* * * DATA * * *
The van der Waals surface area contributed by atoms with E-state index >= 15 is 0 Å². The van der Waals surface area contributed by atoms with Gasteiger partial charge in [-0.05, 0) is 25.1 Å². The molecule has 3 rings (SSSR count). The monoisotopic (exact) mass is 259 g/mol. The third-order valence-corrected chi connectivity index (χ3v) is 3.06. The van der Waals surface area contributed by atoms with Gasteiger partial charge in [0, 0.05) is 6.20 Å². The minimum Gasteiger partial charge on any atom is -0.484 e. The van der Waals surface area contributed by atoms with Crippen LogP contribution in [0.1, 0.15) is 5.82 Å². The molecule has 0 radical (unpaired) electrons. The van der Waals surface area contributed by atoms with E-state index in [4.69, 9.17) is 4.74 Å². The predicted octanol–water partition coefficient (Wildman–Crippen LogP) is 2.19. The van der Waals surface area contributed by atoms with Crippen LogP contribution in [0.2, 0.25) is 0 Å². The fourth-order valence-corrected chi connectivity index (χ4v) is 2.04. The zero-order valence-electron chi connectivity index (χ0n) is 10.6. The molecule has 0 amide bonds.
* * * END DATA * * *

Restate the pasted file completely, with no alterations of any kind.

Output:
The van der Waals surface area contributed by atoms with E-state index >= 15 is 0 Å². The van der Waals surface area contributed by atoms with Gasteiger partial charge in [-0.05, 0) is 25.1 Å². The molecule has 3 rings (SSSR count). The monoisotopic (exact) mass is 259 g/mol. The third-order valence-corrected chi connectivity index (χ3v) is 3.06. The van der Waals surface area contributed by atoms with Gasteiger partial charge in [0, 0.05) is 6.20 Å². The minimum Gasteiger partial charge on any atom is -0.484 e. The van der Waals surface area contributed by atoms with Crippen LogP contribution in [0.1, 0.15) is 5.82 Å². The molecule has 0 radical (unpaired) electrons. The van der Waals surface area contributed by atoms with E-state index in [4.69, 9.17) is 4.74 Å². The predicted octanol–water partition coefficient (Wildman–Crippen LogP) is 2.19. The van der Waals surface area contributed by atoms with Crippen LogP contribution in [0.2, 0.25) is 0 Å². The fourth-order valence-corrected chi connectivity index (χ4v) is 2.04. The zero-order valence-electron chi connectivity index (χ0n) is 10.6. The molecule has 0 amide bonds.